Let’s use R to explore bivariate relationships among variables.

Part 7 of this series showed how to do a nice bivariate plot, but it’s also useful to have a correlation statistic.

We use a new version of the data set we used in Part 20 of tourists from different nations, their gender, and number of children. Here, we have a new variable – the amount of money they spend while on vacation.

First, if the data object (A) for the previous version of the tourists data set is present in your R workspace, it is a good idea to remove it because it has some of the same variable names as the data set that you are about to read in. We remove A as follows:

`rm(A)`

Removing the object A ensures no confusion between different data objects that contain variables with similar names.

Now copy and paste the following array into R.

M <- structure(list(COUNTRY = structure(c(3L, 3L, 3L, 3L, 1L, 3L, 2L, 3L, 1L, 3L, 3L, 1L, 2L, 2L, 3L, 3L, 3L, 2L, 3L, 1L, 1L, 3L,

1L, 2L), .Label = c("AUS", "JAPAN", "USA"), class = "factor"),GENDER = structure(c(2L, 1L, 2L, 2L, 1L, 2L, 1L, 2L, 1L, 2L, 2L, 1L, 1L, 1L, 1L, 2L, 1L, 1L, 2L, 2L, 1L, 1L, 1L, 2L), .Label = c("F", "M"), class = "factor"), CHILDREN = c(2L, 1L, 3L, 2L, 2L, 3L, 1L, 0L, 1L, 0L, 1L, 2L, 2L, 1L, 1L, 1L, 0L, 2L, 1L, 2L, 4L, 2L, 5L, 1L), SPEND = c(8500L, 23000L, 4000L, 9800L, 2200L, 4800L, 12300L, 8000L, 7100L, 10000L, 7800L, 7100L, 7900L, 7000L, 14200L, 11000L, 7900L, 2300L, 7000L, 8800L, 7500L, 15300L, 8000L, 7900L)), .Names = c("COUNTRY", "GENDER", "CHILDREN", "SPEND"), class = "data.frame", row.names = c(NA, -24L))

` M`

attach(M)

Do tourists with greater numbers of children spend more? Let’s calculate the correlation between CHILDREN and SPEND, using the `cor()`

function.

`R <- cor(CHILDREN, SPEND)`

[1] -0.2612796

We have a weak correlation, but it’s negative! Tourists with a greater number of children tend to spend less rather than more!

(Even so, we’ll plot this in our next post to explore this unexpected finding).

We can round to any number of decimal places using the `round()`

command.

`round(R, 2)`

[1] -0.26

The percentage of shared variance (100*r^{2}) is:

`100 * (R**2)`

[1] 6.826704

To test whether your correlation coefficient differs from 0, use the `cor.test()`

command.

`cor.test(CHILDREN, SPEND)`

Pearson's product-moment correlation

data: CHILDREN and SPEND

t = -1.2696, df = 22, p-value = 0.2175

alternative hypothesis: true correlation is not equal to 0

95 percent confidence interval:

-0.6012997 0.1588609

sample estimates:

cor

-0.2612796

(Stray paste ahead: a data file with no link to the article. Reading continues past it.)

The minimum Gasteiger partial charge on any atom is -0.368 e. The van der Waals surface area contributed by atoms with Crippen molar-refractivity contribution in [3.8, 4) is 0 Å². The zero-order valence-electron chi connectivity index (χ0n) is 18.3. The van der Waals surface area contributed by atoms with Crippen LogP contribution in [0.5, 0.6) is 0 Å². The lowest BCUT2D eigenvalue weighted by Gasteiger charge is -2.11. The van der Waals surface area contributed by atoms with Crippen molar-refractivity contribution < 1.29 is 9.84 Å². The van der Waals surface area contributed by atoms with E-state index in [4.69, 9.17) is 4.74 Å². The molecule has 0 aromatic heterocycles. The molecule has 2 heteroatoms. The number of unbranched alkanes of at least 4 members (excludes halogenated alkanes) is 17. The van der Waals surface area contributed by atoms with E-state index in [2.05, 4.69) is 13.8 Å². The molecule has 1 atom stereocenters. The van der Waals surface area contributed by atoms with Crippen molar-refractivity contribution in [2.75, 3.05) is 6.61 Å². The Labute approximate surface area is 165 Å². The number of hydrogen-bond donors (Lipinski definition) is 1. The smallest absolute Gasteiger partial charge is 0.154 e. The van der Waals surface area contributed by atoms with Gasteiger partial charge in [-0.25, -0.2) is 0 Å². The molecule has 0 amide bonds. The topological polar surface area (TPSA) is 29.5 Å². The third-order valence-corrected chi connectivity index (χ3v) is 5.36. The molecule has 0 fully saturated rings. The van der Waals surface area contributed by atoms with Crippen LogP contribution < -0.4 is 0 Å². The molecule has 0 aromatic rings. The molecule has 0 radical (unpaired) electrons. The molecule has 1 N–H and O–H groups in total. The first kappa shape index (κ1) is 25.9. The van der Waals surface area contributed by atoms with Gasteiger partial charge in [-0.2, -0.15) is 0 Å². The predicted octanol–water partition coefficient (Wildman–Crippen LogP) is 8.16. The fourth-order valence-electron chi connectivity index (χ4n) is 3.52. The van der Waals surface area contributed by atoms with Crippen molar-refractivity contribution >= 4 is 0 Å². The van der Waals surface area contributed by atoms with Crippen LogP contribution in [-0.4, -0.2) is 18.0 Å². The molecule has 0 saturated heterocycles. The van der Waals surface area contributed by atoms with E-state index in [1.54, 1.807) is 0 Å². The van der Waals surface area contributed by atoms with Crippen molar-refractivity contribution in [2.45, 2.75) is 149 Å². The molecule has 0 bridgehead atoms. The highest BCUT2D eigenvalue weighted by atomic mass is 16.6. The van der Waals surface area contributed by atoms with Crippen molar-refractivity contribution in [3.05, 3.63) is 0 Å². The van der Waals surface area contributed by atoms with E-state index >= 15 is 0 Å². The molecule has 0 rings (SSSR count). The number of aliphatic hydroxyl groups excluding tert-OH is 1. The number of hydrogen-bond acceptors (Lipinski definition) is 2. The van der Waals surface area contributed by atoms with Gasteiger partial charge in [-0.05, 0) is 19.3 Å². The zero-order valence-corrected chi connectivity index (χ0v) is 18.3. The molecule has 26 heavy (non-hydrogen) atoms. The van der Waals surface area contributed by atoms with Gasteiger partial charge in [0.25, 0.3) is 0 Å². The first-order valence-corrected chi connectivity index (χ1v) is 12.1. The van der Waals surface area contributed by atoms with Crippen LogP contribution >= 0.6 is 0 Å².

The `cor.test()`

command returns the correlation coefficient, but also gives the p-value for the correlation. In this case, we see that the correlation is not significantly different from 0 (p is approximately 0.22).

Of course we have only a few values of the variable CHILDREN, and this fact will influence the correlation. Just how many values of CHILDREN do we have? Can we use the `levels()`

command directly? (Recall that the term “level” has a few meanings in statistics, once of which is the values of a categorical variable, aka “factor“).

`levels(CHILDREN)`

NULL

R does not recognize CHILDREN as a factor. In order to use the `levels()`

command, we must turn CHILDREN into a factor temporarily, using `as.factor()`

.

`levels(as.factor(CHILDREN))`

[1] "0" "1" "2" "3" "4" "5"

So we have six levels of CHILDREN. CHILDREN is a discrete variable without many values, so a Spearman correlation can be a better option. Let’s see how to implement a Spearman correlation:

`cor(CHILDREN, SPEND, method ="spearman")`

[1] -0.3116905

We have obtained a similar but slightly different correlation coefficient estimate because the Spearman correlation is indeed calculated differently than the Pearson.

Why not plot the data? We will do so in our next post.

**About the Author:** *David Lillis has taught R to many researchers and statisticians. His company, Sigma Statistics and Research Limited, provides both on-line instruction and face-to-face workshops on R, and coding services in R. David holds a doctorate in applied statistics.*

See our full R Tutorial Series and other blog posts regarding R programming.

There are dozens of measures of association. Even just correlations come in many flavors: Pearson, Spearman, biserial, tetrachoric, squared multiple, to name a few.

And there are many measures beyond correlation.

You probably learned many of these way back in intro stat, then promptly forgot about them. That may be reasonable, but they do pop up as important within the context of other, more complicated statistical methods. A strong foundation in the measures of association makes those other methods much easier to understand.

In this webinar, we’re going to re-examine many of these measures, see how they fit together (or don’t), and talk about when each one is useful.

**Note: This training is an exclusive benefit to members of the Statistically Speaking Membership Program and part of the Stat’s Amore Trainings Series. Each Stat’s Amore Training is approximately 90 minutes long.**

### About the Instructor

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She has guided and trained researchers through their statistical analysis for over 15 years as a statistical consultant at Cornell University and through The Analysis Factor. She has master’s degrees in both applied statistics and social psychology and is an expert in SPSS and SAS.

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